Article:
JJ HANRAHAN HAD a late effort to steal the victory for Munster, but in truth that would have meant the better side losing.
Ulster’s team selection this week was questioned, as Mark Anscombe opted to give some of this fringe players and youngsters a start in Thomond Park. How those same players stepped up to the mark in Limerick though, fighting for every scrap against more experienced opponents.
Rob Penney will trust in his side’s ability to motivate themselves for the biggest occasions as they face into a semi-final against the ominously in-form Glasgow next weekend. If Munster’s abject physical and technical performance of tonight is repeated in Scotstoun, they will exit the competition.
21-year-old centre Stuart McCloskey, recently named the province’s Academy Player of the Year, was impressive for Ulster alongside Michael Allen in midfield, while out-half James McKinney, destined for the Rotherham Titans next season, was composed in all aspects of play.
In the scrum, Andrew Warwick provided another promising display, while Michael Heaney was sharp at scrum-half.
However, picking out individuals is folly after a rounded team performance full of in-contact aggression and smart tactical play. While Anscombe’s starting XV will be very different for next weekend’s clash with Leinster, this is a major confidence boost for the squad.
Ulster were initially rocked by a strong opening quarter from the home side, with Ian Keatley slotting an 11th-minute penalty and then scrum-half Duncan Williams crossing after smart play from Casey Laulala, Keatley, James Downey and James Coughlan.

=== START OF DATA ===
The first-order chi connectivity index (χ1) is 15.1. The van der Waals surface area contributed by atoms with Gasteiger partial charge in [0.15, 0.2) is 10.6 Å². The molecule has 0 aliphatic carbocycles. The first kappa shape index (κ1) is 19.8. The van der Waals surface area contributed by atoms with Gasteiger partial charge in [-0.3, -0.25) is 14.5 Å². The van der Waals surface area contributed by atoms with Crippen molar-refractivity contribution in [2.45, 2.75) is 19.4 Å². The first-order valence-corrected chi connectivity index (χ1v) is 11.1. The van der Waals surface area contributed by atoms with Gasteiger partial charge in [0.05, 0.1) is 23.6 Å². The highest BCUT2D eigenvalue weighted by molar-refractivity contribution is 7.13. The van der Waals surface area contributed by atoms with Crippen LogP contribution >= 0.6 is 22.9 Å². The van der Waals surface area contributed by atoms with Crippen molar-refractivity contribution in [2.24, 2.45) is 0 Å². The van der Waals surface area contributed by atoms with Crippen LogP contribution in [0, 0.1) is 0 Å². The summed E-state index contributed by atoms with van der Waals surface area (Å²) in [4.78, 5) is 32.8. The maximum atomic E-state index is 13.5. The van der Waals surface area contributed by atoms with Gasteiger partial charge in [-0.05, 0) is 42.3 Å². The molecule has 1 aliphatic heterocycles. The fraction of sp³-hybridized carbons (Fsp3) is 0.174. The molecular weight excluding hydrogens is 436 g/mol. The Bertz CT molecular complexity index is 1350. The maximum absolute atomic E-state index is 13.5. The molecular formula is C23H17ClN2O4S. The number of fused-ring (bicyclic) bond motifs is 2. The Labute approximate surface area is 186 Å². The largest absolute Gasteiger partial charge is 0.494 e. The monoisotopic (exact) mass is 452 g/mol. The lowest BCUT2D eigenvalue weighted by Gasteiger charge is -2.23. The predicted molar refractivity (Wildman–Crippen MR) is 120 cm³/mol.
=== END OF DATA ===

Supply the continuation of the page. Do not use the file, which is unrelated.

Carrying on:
Keatley’s conversion left Munster 10-0 to the good after just 16 minute, but Ulster found an instantaneous reply through the try of lively number nine Heaney.
Darting down the vacated blindside from a ruck just inside the Munster half, the 23-year-old exchanged passes with wing Michael Allen and stretched over despite the despairing tackles of Laulala and Felix Jones.
McKinney converted and at 10-7 Ulster took confidence, growing into the game through their physical defence and probing attacking surges. A penalty from the out-half just before the break left the scores tied at 10-10 heading into the second half.
Again, Munster started strongly, powering into a promising position, before a moment of quality from Ian Keatley allowed Sean Dougall to score.
The Munster playmaker prodded a grubber in behind the Ulster defence, and with the ball bobbling towards the in-goal area, Dougall was sharpest in reacting and scooping the pill before dotting down.
Keatley promptly converted on the 50 minute mark, but that was to be the final score of the game for Penney’s side. McKinney held his nerve with two further penalty attempts in the blustery conditions, squeezing Ulster ahead with 15 minutes remaining.
From there, Anscombe’s charges dealt with everything Munster threw at them, until the very death, when hands in the scrum allowed Hanrahan a shot at goal from the halfway line.
The replacement out-half drilled his effort wide to the left and Ulster’s celebrations erupted. A knee injury to Nick Williams was the only major blot on the night.
Tries: D Williams, S Dougall
Conversions: I Keatley 
Penalty: I Keatley
Try: M Heaney
Conversion: J McKinney
Penalties: J McKinney 
MUNSTER: Felix Jones, Gerhard Van Den Heever, Casey Laulala, James Downey, Simon Zebo; Ian Keatley (JJ Hanrahan), Duncan Williams (Conor Murray); Dave Kilcoyne (James Cronin), Damien Varley (capt.), John Ryan; Dave Foley (Billy Holland), Paul O’Connell; Paddy Butler, Sean Dougall, James Coughlan (Tommy O’Donnell).
Replacements not used: Quentin MacDonald, Alan Cotter.
ULSTER: Craig Gilroy; David McIlwaine, Mike Allen, Stuart McCloskey, Rory Scholes; James McKinney, Michael Heaney (David Shanahan); Callum Black, Rob Herring (Kyle McCall), Andrew Warwick (Adam Macklin); Lewis Stevenson, Dan Tuohy (capt.) (Neil McComb); Mike McComish, Sean Doyle, Nick Williams (Conor Joyce).
Replacements not used: Bronson Ross, Ricky Andrew, Peter Nelson.